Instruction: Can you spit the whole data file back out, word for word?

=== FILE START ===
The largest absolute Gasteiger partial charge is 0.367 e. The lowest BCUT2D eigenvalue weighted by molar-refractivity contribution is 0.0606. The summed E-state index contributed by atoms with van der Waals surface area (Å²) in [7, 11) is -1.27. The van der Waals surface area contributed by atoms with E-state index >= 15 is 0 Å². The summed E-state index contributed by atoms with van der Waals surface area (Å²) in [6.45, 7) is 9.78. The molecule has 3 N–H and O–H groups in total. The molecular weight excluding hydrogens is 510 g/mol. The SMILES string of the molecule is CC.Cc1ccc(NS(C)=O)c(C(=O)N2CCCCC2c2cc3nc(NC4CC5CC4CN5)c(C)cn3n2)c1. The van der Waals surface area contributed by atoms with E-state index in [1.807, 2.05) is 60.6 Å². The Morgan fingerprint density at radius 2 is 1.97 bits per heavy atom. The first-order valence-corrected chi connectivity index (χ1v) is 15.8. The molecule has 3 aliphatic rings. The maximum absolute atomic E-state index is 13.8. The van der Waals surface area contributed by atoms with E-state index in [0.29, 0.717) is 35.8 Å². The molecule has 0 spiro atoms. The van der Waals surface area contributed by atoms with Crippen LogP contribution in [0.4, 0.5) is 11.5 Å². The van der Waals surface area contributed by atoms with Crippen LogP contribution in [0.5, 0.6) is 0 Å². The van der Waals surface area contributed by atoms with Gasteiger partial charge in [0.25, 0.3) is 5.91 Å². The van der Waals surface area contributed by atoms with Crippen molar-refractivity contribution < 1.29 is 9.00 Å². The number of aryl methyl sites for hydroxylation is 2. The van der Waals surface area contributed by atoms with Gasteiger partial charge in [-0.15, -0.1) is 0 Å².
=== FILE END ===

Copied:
The largest absolute Gasteiger partial charge is 0.367 e. The lowest BCUT2D eigenvalue weighted by molar-refractivity contribution is 0.0606. The summed E-state index contributed by atoms with van der Waals surface area (Å²) in [7, 11) is -1.27. The van der Waals surface area contributed by atoms with E-state index >= 15 is 0 Å². The summed E-state index contributed by atoms with van der Waals surface area (Å²) in [6.45, 7) is 9.78. The molecule has 3 N–H and O–H groups in total. The molecular weight excluding hydrogens is 510 g/mol. The SMILES string of the molecule is CC.Cc1ccc(NS(C)=O)c(C(=O)N2CCCCC2c2cc3nc(NC4CC5CC4CN5)c(C)cn3n2)c1. The van der Waals surface area contributed by atoms with E-state index in [1.807, 2.05) is 60.6 Å². The Morgan fingerprint density at radius 2 is 1.97 bits per heavy atom. The first-order valence-corrected chi connectivity index (χ1v) is 15.8. The molecule has 3 aliphatic rings. The maximum absolute atomic E-state index is 13.8. The van der Waals surface area contributed by atoms with E-state index in [0.29, 0.717) is 35.8 Å². The molecule has 0 spiro atoms. The van der Waals surface area contributed by atoms with Crippen LogP contribution in [0.4, 0.5) is 11.5 Å². The van der Waals surface area contributed by atoms with Crippen LogP contribution in [0.5, 0.6) is 0 Å². The van der Waals surface area contributed by atoms with Gasteiger partial charge in [0.25, 0.3) is 5.91 Å². The van der Waals surface area contributed by atoms with Crippen molar-refractivity contribution < 1.29 is 9.00 Å². The number of aryl methyl sites for hydroxylation is 2. The van der Waals surface area contributed by atoms with Gasteiger partial charge in [-0.15, -0.1) is 0 Å².